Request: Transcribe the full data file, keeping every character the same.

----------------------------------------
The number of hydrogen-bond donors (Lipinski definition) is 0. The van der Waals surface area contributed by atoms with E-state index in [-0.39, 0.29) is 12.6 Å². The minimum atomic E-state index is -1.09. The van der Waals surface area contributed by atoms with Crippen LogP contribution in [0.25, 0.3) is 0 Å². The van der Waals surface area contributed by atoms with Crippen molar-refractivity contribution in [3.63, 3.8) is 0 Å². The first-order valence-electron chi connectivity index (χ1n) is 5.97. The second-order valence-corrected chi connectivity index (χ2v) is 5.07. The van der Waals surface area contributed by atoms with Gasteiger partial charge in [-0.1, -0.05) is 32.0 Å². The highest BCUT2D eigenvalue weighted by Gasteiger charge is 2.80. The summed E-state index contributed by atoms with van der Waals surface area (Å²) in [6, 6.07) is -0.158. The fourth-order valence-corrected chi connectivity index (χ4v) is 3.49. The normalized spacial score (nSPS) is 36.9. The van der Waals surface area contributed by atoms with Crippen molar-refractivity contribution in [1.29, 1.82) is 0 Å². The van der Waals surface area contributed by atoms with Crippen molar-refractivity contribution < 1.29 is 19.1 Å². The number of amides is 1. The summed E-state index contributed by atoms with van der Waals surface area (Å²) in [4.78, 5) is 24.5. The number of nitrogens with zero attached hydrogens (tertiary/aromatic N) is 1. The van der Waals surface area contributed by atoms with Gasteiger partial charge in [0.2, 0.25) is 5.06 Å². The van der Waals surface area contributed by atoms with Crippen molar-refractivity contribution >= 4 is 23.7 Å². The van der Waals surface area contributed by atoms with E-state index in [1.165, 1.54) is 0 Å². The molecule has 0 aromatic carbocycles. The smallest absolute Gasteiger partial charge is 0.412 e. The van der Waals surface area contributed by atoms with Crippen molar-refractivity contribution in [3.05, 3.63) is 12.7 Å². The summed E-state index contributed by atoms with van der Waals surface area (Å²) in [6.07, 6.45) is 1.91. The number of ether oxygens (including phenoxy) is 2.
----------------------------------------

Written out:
The number of hydrogen-bond donors (Lipinski definition) is 0. The van der Waals surface area contributed by atoms with E-state index in [-0.39, 0.29) is 12.6 Å². The minimum atomic E-state index is -1.09. The van der Waals surface area contributed by atoms with Crippen LogP contribution in [0.25, 0.3) is 0 Å². The van der Waals surface area contributed by atoms with Crippen molar-refractivity contribution in [3.63, 3.8) is 0 Å². The first-order valence-electron chi connectivity index (χ1n) is 5.97. The second-order valence-corrected chi connectivity index (χ2v) is 5.07. The van der Waals surface area contributed by atoms with Gasteiger partial charge in [-0.1, -0.05) is 32.0 Å². The highest BCUT2D eigenvalue weighted by Gasteiger charge is 2.80. The summed E-state index contributed by atoms with van der Waals surface area (Å²) in [6, 6.07) is -0.158. The fourth-order valence-corrected chi connectivity index (χ4v) is 3.49. The normalized spacial score (nSPS) is 36.9. The van der Waals surface area contributed by atoms with Crippen molar-refractivity contribution in [1.29, 1.82) is 0 Å². The van der Waals surface area contributed by atoms with Crippen molar-refractivity contribution < 1.29 is 19.1 Å². The number of amides is 1. The summed E-state index contributed by atoms with van der Waals surface area (Å²) in [4.78, 5) is 24.5. The number of nitrogens with zero attached hydrogens (tertiary/aromatic N) is 1. The van der Waals surface area contributed by atoms with Gasteiger partial charge in [0.2, 0.25) is 5.06 Å². The van der Waals surface area contributed by atoms with Crippen molar-refractivity contribution >= 4 is 23.7 Å². The van der Waals surface area contributed by atoms with E-state index in [1.165, 1.54) is 0 Å². The molecule has 0 aromatic carbocycles. The smallest absolute Gasteiger partial charge is 0.412 e. The van der Waals surface area contributed by atoms with Crippen molar-refractivity contribution in [3.05, 3.63) is 12.7 Å². The summed E-state index contributed by atoms with van der Waals surface area (Å²) in [6.07, 6.45) is 1.91. The number of ether oxygens (including phenoxy) is 2.